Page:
Competency to Stand Trial
Competency to Stand Trial or Fitness to Stand Trial requires that a defendant understands the nature and purpose of the legal proceedings against him/her and be able to effectively cooperate with counsel in their defense. To understand the proceedings, a defendant must be able to comprehend the charges against them and the penalties if convicted. The defendant must also have some level of understanding of courtroom procedure and the functions of those who participate in it. To cooperate with counsel, the defendant must be able to plan a legal strategy, be able to recall and relate pertinent facts and events, including their motives and actions at the time of the offense, and be able to testify in their behalf and to challenge prosecution witnesses.
Dr. Kristina Vincent’s function in Competency to Stand Trial cases is to determine whether or not a mental disorder, defect, or impairment precludes this understanding and cooperation. Psychological testing is given in competency to stand trial cases on an as needed basis, and psychological testing of malingering is often indicated.
Dr. Vincent submits a written forensic psychological evaluation report addressing Competency to Stand Trial or Fitness to Stand Trial, which includes:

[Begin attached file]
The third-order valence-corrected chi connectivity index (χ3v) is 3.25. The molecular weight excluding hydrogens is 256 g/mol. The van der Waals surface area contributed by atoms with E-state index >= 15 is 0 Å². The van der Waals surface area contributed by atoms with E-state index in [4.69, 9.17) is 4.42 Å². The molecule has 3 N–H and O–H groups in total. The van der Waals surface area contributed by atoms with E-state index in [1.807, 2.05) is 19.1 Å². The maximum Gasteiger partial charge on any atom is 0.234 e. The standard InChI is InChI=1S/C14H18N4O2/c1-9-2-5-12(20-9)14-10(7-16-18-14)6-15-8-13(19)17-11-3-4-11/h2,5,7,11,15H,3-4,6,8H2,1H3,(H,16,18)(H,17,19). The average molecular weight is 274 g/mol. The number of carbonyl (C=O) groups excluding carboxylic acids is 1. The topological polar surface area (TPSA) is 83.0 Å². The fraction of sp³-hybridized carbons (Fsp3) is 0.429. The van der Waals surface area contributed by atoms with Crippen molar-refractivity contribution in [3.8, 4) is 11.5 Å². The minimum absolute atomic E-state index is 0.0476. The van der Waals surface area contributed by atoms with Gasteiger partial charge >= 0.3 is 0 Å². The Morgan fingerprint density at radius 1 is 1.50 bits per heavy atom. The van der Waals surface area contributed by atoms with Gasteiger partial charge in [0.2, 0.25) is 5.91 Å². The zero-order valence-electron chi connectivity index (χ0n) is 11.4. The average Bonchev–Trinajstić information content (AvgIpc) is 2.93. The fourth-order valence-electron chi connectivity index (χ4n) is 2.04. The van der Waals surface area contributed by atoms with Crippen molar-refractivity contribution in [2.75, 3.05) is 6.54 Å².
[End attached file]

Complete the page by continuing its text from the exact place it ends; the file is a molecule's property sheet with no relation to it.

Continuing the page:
The underlying bases for any diagnoses (mental disability or impairment);
A description of mental disability or impairment, if any, and the severity of any disability, defect or impairment;
An opinion on whether and to what extent the mental disability, defect or impairment impairs the defendant’s ability to understand the nature and purpose of the proceedings against him and/or to assist in his defense.
The issues of potential malingering (exaggerating or feigning symptoms of mental disability/impairment/disorder) will be evaluated.
If it was opined that a person was incompetent to stand trial, the potential for restoration to competency will be addressed. Expert testimony is also provided when necessary in competency to stand trial cases.